Bill made the next trip on his own and started spinning in the dark. For fifteen minutes there was no sign of anything. He walked on along the shore and gave it a good flogging. As it came light he could see the surface swirls of garfish and fry/sprats jumping close in. He thought the Toby would be good because it looks 'spratty' and would cover the water - clearly it did. As on his previous trip he'd had a few unhookable pulls on the Albie Snax. After switching lures he eventually caught three pollack on three successive casts, with the best one being about two pounds – not a bad fish for this part of the world. He continued to fish on his way back with the sea flat calm and a persistent drizzling rain, but apart from one bass take close in to the edge which was on for a couple of seconds, he had nothing else.
The final trip involved me on my own. I went in the morning arriving on the beach before first light. I started spinning with a weighted, Pearl, Evo Redgill. There was more swell than I expected but the water was a good colour, I spun for perhaps half-an-hour with no sign of a fish and then walked on for quite a way, fishing as I went. The sea was choppy and there was a fair run of tide over the rocks. In fact it looked ideal but I didn’t have a sniff on either an unweighted EvoStix lure or on the Yo Zuri Slider which I tried for a while. By now it was getting light so I made my way back to where I’d started, casting and retrieving every few metres. As I arrived at the starting point, still using the EvoStix lure, the sun was up and I’d been fishing for almost an-hour-and-a-half; a long session for me. I opted to have a last few casts before packing in. Last cast, I thought and out went the plastic eel. Half-a-dozen turns of the reel handle and the rod slashed round as a fish grabbed the lure and hooked itself. The bass fought really hard and took a fair bit of line in short bursts so, when it slid onto the shore I was slightly disappointed to find that it was just under 50cm on the tape. Nice and fat so probably getting on for 1.5kg. After that I couldn’t resist having two or three more casts but there was no further action. Still, it was a good way to finish.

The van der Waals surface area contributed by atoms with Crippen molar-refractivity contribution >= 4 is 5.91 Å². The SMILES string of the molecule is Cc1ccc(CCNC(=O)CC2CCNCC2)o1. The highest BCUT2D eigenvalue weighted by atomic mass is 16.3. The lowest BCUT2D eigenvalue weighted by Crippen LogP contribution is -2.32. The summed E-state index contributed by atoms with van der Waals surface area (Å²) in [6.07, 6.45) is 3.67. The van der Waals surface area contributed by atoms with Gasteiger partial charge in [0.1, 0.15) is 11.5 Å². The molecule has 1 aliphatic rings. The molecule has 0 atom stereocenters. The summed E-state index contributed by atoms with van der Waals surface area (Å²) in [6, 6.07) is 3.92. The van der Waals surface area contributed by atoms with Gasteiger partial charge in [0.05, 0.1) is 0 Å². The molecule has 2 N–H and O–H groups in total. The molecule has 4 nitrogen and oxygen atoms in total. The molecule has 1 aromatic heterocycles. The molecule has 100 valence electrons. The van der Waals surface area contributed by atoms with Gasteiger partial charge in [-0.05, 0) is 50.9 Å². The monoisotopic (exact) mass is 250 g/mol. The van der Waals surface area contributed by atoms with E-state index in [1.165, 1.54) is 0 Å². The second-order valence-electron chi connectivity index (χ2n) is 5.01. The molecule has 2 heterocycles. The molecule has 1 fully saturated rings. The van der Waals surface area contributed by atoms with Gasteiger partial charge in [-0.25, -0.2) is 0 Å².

Bill's first bass on his rather effeminate lure.
My pouting caught on a reduced bait.
...a picture to show that it was still a big bait and hook for pout.
One of Bill's three pollack on the Toby.
My chubby bass on the unweighted, white EvoStix lure..
If you have any comments or questions about fish, methods, tactics or 'what have you.'get in touch with me by sending an E-MAIL to - email@example.com